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One hell of an extreme challenge
Commando Joe campaign manager Adrian Bell
Commando Joe campaign manager Adrian Bell
Last updated: 02 December 2004 1301 GMT
line Commando Joe's campaign manager Adrian Bell tells us about the three extreme challenges the group are going to take on over the next three years...
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Commando Joe will be taking part in three rather extreme challenges over the next three years to raise money for the Meningitis Trust.

In 2005, the team will be heading for the Arctic circle where they'll be taking part in the Polar Challenge - a 350 mile foot race in sub zero conditions.

In 2006, they will be taking on the Atlantic Challenge - an attempt to row 2,800 miles across the Atlantic Ocean in less than 55 days.

Finally, in 2007, they'll be taking on the infamous Marathon Des Sables - a 151 mile foot race across the Sahara desert.

Adrian Bell interviewed

We caught up with campaign manager Adrian Bell at a recent fund-raising event for Commando Joe in Cheltenham. He explained exactly what the team have lined up for themselves over the next three years...

Adrian, what exactly is Commando Joe?

Adrian Bell

Commando Joe is a group of four ex-army lads, all commando trained. They've come together with a common cause - one of their members, Pete Rowlands, lost his son to Meningitis last year at the age of 16, and he really wanted to do something to remember Gareth [Pete's son] and also to thank the Meningitis Trust for all their support they gave him and his wife after Gareth's death. We came up with the idea of three extreme challenges over three years, things which really physically tax us, mentally taxing - things that not everyone has the chance to do. So we came up with the idea of racing to the North Pole, rowing across the North Atlantic and finishing off with a super marathon through the Sahara desert. The Polar Challenge is the first one, to take place in 2005, followed by the Atlantic Challenge in 2006 and finishing off with the Sahara in 2007.

What sort of equipment will they need to take on the first challenge?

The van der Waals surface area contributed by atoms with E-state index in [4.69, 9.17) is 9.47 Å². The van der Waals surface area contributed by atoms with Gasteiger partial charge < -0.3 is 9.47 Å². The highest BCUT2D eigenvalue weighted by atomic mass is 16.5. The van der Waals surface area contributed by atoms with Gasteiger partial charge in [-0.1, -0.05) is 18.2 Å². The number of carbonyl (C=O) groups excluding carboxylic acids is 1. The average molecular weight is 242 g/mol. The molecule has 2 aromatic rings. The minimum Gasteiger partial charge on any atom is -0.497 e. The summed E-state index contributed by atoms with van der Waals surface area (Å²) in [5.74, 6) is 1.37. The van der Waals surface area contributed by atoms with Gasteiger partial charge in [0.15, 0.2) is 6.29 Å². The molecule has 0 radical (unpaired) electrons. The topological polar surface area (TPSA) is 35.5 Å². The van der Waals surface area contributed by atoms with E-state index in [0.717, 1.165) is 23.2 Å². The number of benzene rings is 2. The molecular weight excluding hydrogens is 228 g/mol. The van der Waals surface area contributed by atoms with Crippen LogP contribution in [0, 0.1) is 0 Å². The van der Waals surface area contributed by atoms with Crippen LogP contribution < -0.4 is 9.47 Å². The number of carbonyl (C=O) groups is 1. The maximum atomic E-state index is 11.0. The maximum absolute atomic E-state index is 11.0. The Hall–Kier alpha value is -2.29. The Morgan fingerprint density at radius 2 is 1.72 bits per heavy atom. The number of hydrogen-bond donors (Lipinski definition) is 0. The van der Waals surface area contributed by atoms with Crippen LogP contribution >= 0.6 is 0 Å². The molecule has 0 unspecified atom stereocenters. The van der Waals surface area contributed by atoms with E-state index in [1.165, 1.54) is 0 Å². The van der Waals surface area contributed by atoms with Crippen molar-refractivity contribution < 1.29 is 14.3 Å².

Polar Equipment

Firstly, the skis are quite striking. They're very narrow, very different from your normal downhill skis and designed, really, for speed and ease of movement over the ice, with the binding only at the front so it allows full leg movement. Moving onto the equipment which they'll be taking with them, particularly the clothing, a very thin, surprisingly thin, outer covering. That's really designed to stop the wind - the idea is that all the team-members generate enough heat by the exertion of moving over the ice, some quite difficult ice in places, so they don't actually need a very thick layer on top of them - it's mainly to keep out the wind. Then we've got the pulk, it's a bit like a kid's sled in a way. It's an orange plastic tray but this is what each team member will have to carry behind him. When it's fully laden it'll be 90 kilos in weight and they have to pull that each day over the 320 miles to the North Pole so we're looking at probably taking 17 or 18 days to get there and hopefully be the first.

What sort of conditions will they face on the way to the Pole?

Obviously it's very cold, down to -40 perhaps -60 with the wind chill, and that'll be the first thing that people won't be used to. It's three times as cold as a domestic freezer so it's intensely cold. The other exciting thing is the Polar Bears! The North Pole has the highest population of Polar Bears in the world and so the team will be equipped with rifles in case they need to defend themselves against these bears.

Quite an impressive array of equipment that they'll have to haul with them then.

Absolutely. It's all been very carefully tested obviously, with people like Sir Ranulph Fiennes [and] Mike Stroud - they've already been to the Pole, they know it works. So they're perfectly safe in doing it but it's still impressive and there's still a lot of equipment to take with them to keep them safe, to keep them warm. April 2005 we start that one.

The Atlantic Challenge in 2006 is another massive endeavour, what can you tell us about the boat they'll be travelling across the ocean in?